Sunday, August 29, 2010

Brace yourselves for the worst September since 2008

North American markets ended the week on Friday on a positive note, as Fed chairman Ben Bernanke promised more aggressive quantitative easing measures if necessary. However, for the week, the S&P 500 fell 0.7%, its third consecutive weekly fall. It was also its longest consecutive fall since February, and left the S&P 500 13% below its April highs. Meanwhile, the Dow fell 0.6% for the week, leaving the index down 3% so far this month.

On Friday, U.S. second quarter GDP was revised down to 1.6% from the prior reading of 2.4%. It was also much lower than the first quarter growth of 3.7%. However, since most economists had been expecting a worse revision to 1.4%, the markets rallied on the news.

Various data earlier in the week were far gloomier. U.S. July existing home sales fell to their lowest level in 15 years, while new-home sales were the lowest on record since 1963. Housing sales were weak despite the average rate for a 30-year fixed-rate mortgage falling to 4.42 per cent, the lowest in the history of a 39-year survey by Freddie Mac. In addition, U.S. July durable goods orders rose 0.3% from the prior month, which is far lower than the 2.8% that was expected. Removing the volatile transportation component actually leaves the number at -3.8%, the largest fall in 6 months.

News from Europe this week were not any better, as S&P cut its rating on Ireland to AA-. The rating agency stated that the Irish banking industry needs an injection of $50 billion from the government, which is far higher than the previously-estimated $35 billion, and equal to 32% of the country's GDP. As a result, Irish CDS rose to their highest level in 6 months, to 316 basis points, which indicates a 23.6% chance of a default within 5 years.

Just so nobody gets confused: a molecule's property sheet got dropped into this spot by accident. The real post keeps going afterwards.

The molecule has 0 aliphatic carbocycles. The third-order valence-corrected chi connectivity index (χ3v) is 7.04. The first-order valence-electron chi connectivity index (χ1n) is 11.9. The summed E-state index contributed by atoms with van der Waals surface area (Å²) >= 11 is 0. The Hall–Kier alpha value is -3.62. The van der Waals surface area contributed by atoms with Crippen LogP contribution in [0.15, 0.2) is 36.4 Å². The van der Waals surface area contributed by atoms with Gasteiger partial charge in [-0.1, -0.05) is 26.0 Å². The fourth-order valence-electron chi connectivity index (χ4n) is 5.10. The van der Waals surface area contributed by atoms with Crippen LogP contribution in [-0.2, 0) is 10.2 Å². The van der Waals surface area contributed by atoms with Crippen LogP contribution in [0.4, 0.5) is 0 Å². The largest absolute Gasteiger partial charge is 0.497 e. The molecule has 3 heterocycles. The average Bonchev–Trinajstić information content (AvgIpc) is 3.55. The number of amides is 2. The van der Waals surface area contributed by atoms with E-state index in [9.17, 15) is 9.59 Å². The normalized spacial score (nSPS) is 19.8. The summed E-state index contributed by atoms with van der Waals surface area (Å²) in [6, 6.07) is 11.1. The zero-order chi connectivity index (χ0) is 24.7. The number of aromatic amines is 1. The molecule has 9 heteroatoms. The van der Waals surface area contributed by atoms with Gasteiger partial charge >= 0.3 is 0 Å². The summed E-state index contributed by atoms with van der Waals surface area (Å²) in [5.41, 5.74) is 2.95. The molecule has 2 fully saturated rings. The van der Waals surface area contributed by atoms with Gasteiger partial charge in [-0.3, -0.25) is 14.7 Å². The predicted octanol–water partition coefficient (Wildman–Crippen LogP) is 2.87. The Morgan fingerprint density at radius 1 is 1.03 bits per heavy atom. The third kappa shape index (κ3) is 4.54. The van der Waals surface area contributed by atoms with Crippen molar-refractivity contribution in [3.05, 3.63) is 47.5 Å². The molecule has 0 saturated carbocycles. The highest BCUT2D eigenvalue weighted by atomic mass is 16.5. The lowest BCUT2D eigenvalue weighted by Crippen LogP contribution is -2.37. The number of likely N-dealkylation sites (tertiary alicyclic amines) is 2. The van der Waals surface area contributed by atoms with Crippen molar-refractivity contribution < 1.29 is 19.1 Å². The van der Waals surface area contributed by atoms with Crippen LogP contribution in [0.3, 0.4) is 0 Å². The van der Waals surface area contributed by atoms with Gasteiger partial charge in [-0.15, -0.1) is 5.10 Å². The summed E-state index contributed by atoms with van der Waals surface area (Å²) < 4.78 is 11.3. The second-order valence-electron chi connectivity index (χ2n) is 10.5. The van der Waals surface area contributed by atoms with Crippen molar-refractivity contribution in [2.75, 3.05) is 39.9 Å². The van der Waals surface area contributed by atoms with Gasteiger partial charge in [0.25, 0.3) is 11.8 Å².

While Friday offered a pleasant upward bounce, the direction for the coming week is clearly downwards, with some economists expecting unemployment to edge up to 9.6% from 9.5% with Friday's employment data. Another data to watch is the ISM's report on U.S. manufacturing in August. A weak reading would raise double-dip concerns among investors.

In fact, as we head into the traditionally treacherous month of September, I expect continuing worst-than-expected economic, employment and consumer confidence data to drive North American markets lower. In fact, I am expecting a fall of 7% to 11% for the Dow, S&P 500 and TSX in September.

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